- •Contact us
- •About us
- •Advertise with the FT
- •Terms & conditions
© The Financial Times Ltd 2013 FT and 'Financial Times' are trademarks of The Financial Times Ltd.
June 23, 2012 12:05 am
In one of those cosmic coincidences of timing, just as the Leveson inquiry in the UK paints journalists in the worst possible light, HBO is on Sunday launching The Newsroom, a new series from Aaron Sorkin (The Social Network, The West Wing) that will paint journalists – well, TV journalists – in a relatively promising light: trying, most of the time, to be good. Even though I’m of the print species, I, for one, am glad.
Not because of any fear of journalists becoming demonised à la bankers but because I am as susceptible to the romance of certain vocations – news, politics, anything in which protagonists get to make high-flying speeches about man striving to be his best self (see The Newsroom’s anchor/star Jeff Daniels in episode one) – as anyone born in the US during the Watergate era. Which is to say, anyone who grew up with figures such as Robert Redford, Dustin Hoffman and Jason Robards in their mind’s eye: a veritable study in how to wear your conscience, and shirtsleeves, with style.
Admittedly, with age came the unveiling of Carl Bernstein, Bob Woodward and Ben Bradlee in their human, fallible and – Bradlee aside – slightly frumpy reality, but it didn’t matter. By the time I knew the people, the portraits had become etched in my ideals.
There was hustle! There was bustle! There was shouting over the typewriters! There was rumpled hair and ties pulled askew! Even though I know this is not entirely how things are, I welcome television that allows me to indulge my fantasy, and my expectation is that Sorkin’s show will fit the bill.
The first day I walked into the FT newsroom, I could not believe how quiet things were, or how jeans-and-button-downed. Yet, just as if you transcribe exactly a conversation between two people and then read back what they say, which is often full of “ums” and “ers” and “likes”, and incomplete sentences, grammatical errors and plain old nonsense, it seems unbelievable (no one talks like that!) if you dress characters on screen the way they dress in real life – and it seems terribly boring.
There’s a fine line, of course – no one speaks like a David Mamet character, either, and, having worked at both Vogue and Elle, I can tell you that no one at a fashion magazine dresses like a character from The Devil Wears Prada (thigh-high Chanel boots on an assistant “borrowed” from the fashion closet is pretty close to ridiculous) – but you need a kind of heightened reality, an optimised truth, to make it seem, well, real. In creating character, you have to feed, just a little, the popular fantasy in order to lull people into buying into the world you are creating.
HBO happens to be featuring another on-screen reporter at the moment: Nicole Kidman as Martha Gellhorn, Ernest Hemingway’s third wife (the one who divorced him to go back to war) in Hemingway & Gellhorn, in which she is seen in everything from great late 1930s white silk blouses to perfectly tailored trousers and nifty pea coats – “blonde hair flying glamorously” about, as one reviewer noted. Though it may be period-valid, it’s not really war reporter-valid, but it looks the way anyone would wish a war reporter who told Ernest Hemingway to get lost should look. So it works.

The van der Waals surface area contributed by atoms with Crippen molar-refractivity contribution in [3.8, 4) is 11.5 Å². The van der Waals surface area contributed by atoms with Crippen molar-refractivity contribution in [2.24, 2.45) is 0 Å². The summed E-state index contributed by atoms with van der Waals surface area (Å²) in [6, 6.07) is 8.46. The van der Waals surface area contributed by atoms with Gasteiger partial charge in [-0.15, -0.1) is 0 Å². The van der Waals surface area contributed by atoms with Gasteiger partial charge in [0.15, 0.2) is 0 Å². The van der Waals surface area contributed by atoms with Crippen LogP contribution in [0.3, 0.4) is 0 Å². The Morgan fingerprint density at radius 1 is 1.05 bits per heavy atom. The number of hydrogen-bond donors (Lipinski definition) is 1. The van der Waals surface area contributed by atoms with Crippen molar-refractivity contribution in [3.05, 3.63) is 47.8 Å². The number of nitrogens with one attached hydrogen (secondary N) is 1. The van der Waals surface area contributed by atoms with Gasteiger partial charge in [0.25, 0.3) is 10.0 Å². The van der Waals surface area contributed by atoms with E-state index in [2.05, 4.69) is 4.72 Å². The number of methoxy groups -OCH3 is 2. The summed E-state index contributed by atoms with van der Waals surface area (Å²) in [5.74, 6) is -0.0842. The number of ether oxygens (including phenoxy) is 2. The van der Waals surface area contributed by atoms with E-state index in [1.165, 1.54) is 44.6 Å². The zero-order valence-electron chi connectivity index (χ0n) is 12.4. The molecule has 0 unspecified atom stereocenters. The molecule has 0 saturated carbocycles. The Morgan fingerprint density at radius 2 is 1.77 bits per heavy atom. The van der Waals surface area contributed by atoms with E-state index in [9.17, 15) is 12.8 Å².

. . .
And so it goes, almost across history, with journalists. From films such as His Girl Friday with Rosalind Russell as a super-fast talking female reporter in a super-chic checked and belted coat, and Cary Grant as her editor in double-breasted Prince of Wales check, to Sally Field as an unethical reporter in low-necked button-down in Absence of Malice, and David Strathairn as Edward R Murrow in Good Night, and Good Luck, on-screen reporters always have the benefit of a better costume department than the real thing.
They are both more polished and more rumpled than in reality: the ferreting-out-of-inconvenient-facts look, which is almost always signified by the absence of tie and rolling up of sleeves, as if freedom of the press has somehow been conflated with, and symbolised by, freedom from the tie.
On the other hand, when they need to deliver news, the look then becomes almost a cliché of menswear authority. See, for example, a scene in The Newsroom when Daniels’ character is about to go on-air, having changed from his off-screen working uniform of no tie, jeans, button-down and V-neck sweater into a pinstripe suit, and his producer, played by Emily Mortimer, requests a wardrobe supervisor and then reels off a list of her rules for what to wear: charcoal grey, navy blue and black; Zegna, Armani and Hugo Boss.
“Isn’t he going to look like an elite Caucasian prick?” says an associate.
“Let’s make that sexy again,” she says.
This is, it turns out, how we like our journalists: at the alpha and omega ends of the sartorial spectrum, either down and dirty and looking like they have been out wrestling with the truth, even if it’s only their phone or the computer; or buttoned-up and polished, like a terrific turn of phrase. It’s the dream.
You don’t have to take my word for it – look to the screen. But, whatever you do, do not think of checking out a real newsroom for proof.
More columns at www.ft.com/friedman
Copyright The Financial Times Limited 2013. You may share using our article tools.
Please don't cut articles from FT.com and redistribute by email or post to the web.